Justice Connect: Gateway to a new digital world?

Justice Connect (JC), which recently released its Dear Landlord app assisting tenants, has now taken a step forward on a wider product: the online intake tool that is part of its wider Gateway Project. Someone at JC clearly has learned the art of the deal. Dear Landlord was a collaboration with Neota Logic and the law firm Allens. Supporters of the Gateway Project include Google and DLA Piper.

JC is also pretty hot at presentation. If reading about the project is not your thing, you can catch a three minute Youtube video. This takes you through the genesis of the project from Hope to Execution and the promise of a full pro bono portal, a case management system and more digital self help tools. The written version gives the following detail: ‘Starting with $250,000 [£140,000 or US$181,000] of seed-funding from Google in early 2017 we set out to redesign the way we work. Our Gateway Project will see us develop a suite of products, each targeted at addressing particular issues. Our online intake tool, already launched, helps people quickly and easily understand whether they are eligible for our services, and make a full application online. Our referral tool will help our sector colleagues understand when we can help, and easily warm-refer clients deep into our system, reducing referral drop-out. Our pro bono portal will revolutionise the way we work with our network of 10,000 pro bono lawyers, ensuring we’re making the most of their capacity, and matching them with the rights clients.’

The intake tool is billed as a ‘minimum viable product’ subject to further amendment on feedback. You can test the product to see how it works. JC is an Australian pro bono organisation formed from the amalgamation of Public Interest Clearing Houses in New South Wales and Victoria. It provides a range of services in different areas of law in different parts of the country. So, describing its services is not without complication. There is, for example, a section on the site limited to its provision only on Victorian homelessness law. There is also a section for self represented litigants to federal courts but only in Victoria, New South Wales, Tasmania and the Australian Capital Territories.  These limitations are likely to be unavoidable in a country with multiple jurisdictions and an organisation with various contracts. But it is complicated. Generally, the site is extremely slick at managing this – though some of the general slickness cries out to be extended to a little of the content. For example, the site publishes a pretty dense guide to eligibility in homelessness cases:  the rest of its style would suggest that you could improve this with a guided pathway and simplified content.

Kate Fazio, Justice Connect’s Manager of Digital Innovation Strategies, gives the following account of the international origins of the product which is worth quoting at length for its acknowledgement of the international influence in this field: 

Our work has been inspired by a few factors. In 2016, Justice Connect was already working at the intersection of law and technology, but we were developing products at program-specific levels, rather than looking at the organisation as a whole, or the sector as a whole. We realised that as our organisation is a connector in a complex system, a lot of our processes could make better use of technology to speed up our work and to draw more insights from our data. We also realised we weren’t the only organisation thinking this, although there weren’t many organisations in Australia active in the technology and access to justice space in 2016. I attended the LSC TIG conference in 2016 and was really surprised to find a whole community of people actively looking into the possibilities of using technology to address legal assistance sector problems. I saw some interesting examples of online intake at the TIG [Technical Initiatives Grant] conference, but I think the most influential factor was witnessing a community of lawyers giving tech product development a go in a collaborative community. That really inspired me.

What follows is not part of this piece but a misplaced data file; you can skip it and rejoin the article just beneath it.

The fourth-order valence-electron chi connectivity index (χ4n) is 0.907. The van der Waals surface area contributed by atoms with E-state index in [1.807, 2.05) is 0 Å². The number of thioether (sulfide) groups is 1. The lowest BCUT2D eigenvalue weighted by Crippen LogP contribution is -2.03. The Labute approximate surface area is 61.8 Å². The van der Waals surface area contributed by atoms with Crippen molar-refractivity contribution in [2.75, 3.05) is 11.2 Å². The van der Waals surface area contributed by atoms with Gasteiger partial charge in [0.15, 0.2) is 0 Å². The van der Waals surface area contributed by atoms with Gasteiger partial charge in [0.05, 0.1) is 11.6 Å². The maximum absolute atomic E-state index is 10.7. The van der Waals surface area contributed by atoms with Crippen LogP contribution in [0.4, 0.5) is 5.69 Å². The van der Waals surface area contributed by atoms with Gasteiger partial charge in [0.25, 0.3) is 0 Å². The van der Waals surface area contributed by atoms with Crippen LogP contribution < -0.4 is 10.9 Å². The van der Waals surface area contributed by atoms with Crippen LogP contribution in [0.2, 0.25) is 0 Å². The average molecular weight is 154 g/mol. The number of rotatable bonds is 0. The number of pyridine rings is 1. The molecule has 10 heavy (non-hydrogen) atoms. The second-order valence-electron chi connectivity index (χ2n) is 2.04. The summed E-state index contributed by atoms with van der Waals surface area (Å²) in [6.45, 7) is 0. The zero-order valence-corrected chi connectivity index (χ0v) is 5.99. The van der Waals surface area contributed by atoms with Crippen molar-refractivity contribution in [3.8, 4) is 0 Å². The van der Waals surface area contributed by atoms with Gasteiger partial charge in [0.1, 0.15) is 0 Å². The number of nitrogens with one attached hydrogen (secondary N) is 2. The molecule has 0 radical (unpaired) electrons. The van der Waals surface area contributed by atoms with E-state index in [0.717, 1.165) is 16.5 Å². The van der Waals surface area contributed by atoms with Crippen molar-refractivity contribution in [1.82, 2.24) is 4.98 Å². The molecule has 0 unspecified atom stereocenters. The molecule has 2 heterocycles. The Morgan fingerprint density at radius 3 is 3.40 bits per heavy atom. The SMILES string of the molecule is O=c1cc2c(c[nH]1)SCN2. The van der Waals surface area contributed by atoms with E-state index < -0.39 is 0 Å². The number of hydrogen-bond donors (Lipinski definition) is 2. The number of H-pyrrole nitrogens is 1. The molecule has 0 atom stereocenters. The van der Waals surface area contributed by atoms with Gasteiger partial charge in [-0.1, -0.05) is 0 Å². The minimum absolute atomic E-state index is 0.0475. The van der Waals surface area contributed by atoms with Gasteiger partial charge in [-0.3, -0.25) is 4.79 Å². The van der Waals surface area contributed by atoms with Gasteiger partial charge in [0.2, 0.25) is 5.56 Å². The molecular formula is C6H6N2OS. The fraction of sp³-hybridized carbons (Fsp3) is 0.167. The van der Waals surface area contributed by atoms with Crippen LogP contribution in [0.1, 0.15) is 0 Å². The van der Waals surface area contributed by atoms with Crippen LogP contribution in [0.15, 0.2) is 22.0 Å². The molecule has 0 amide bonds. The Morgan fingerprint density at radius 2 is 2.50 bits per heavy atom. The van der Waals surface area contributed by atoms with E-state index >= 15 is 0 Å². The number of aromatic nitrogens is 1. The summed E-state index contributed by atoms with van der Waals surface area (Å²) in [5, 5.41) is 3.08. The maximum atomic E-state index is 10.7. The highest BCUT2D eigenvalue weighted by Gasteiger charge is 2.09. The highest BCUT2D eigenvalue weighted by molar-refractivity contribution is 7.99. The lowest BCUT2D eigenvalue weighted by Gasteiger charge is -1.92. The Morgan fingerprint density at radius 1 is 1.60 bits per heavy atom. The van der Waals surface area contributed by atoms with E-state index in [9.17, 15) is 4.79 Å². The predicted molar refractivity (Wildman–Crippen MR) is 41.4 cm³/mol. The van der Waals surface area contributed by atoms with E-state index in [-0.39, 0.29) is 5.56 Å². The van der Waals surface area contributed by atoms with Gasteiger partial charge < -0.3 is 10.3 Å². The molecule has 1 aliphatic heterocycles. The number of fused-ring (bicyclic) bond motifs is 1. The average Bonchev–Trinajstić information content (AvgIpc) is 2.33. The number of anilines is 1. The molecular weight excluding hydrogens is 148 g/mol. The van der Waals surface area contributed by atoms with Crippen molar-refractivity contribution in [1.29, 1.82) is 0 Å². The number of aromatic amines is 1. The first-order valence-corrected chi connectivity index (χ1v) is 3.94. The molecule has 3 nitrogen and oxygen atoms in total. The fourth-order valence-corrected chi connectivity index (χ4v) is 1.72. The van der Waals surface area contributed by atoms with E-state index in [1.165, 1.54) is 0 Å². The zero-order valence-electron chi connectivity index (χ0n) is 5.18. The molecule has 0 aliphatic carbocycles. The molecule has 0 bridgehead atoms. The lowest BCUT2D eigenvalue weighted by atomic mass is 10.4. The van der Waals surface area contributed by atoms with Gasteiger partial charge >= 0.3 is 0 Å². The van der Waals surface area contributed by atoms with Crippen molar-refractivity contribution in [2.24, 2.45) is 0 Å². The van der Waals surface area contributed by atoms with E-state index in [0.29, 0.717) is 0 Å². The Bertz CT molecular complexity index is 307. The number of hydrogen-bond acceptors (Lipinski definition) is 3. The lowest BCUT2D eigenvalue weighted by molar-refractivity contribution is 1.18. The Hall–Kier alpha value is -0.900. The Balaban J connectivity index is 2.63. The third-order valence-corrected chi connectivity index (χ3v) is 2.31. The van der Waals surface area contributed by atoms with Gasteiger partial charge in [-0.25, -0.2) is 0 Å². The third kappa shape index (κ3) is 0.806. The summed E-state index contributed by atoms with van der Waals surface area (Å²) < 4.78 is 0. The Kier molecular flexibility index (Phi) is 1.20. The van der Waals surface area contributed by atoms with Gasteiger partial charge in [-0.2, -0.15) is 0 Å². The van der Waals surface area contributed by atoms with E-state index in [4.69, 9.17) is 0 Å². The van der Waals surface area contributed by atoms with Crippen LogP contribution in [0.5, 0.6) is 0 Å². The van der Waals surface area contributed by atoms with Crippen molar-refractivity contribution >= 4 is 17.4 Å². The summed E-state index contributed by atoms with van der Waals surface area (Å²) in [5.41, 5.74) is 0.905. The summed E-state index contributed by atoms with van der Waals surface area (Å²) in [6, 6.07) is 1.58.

When I returned to Australia, I presented what I’d seen and heard at TIG, and suggested that we focus our efforts on some organisational level technology projects. This is what led to us approaching Google for seed funding, which we were ultimately successful in receiving. We were really determined to develop an online intake model that was responsive to and respectful of the needs of people who have legal problems. The product we’ve released is a starting point, and … the release of a new website. This [is] a neat demonstration of the process of building on a simple product and extending and enhancing it to better meet user needs. 

I attended TIG again this year, and presented at the Conference about our intake project and what we’ve learnt from the US experience. It was a really great moment to realise that Justice Connect is now well and truly part of this collaborative community of organisations working with technology to improve access to justice. We’ve tried hard to foster a similar collaborative community in Australia, and there are signs that this is beginning to take off, with new projects in the pipeline, and a more active national conversation about the role for technology in improving the access to justice ecosystem.

It might seem a bit gross to introduce a degree of commercial competition into this sunny world of not for profit collaboration. But, you can see what Google has given to Justice Connect. The equivalent US project is a collaboration between Microsoft and the Legal Services Corporation in Alaska and Hawaii. Rivalry and comparison can only be a good thing. Surely.

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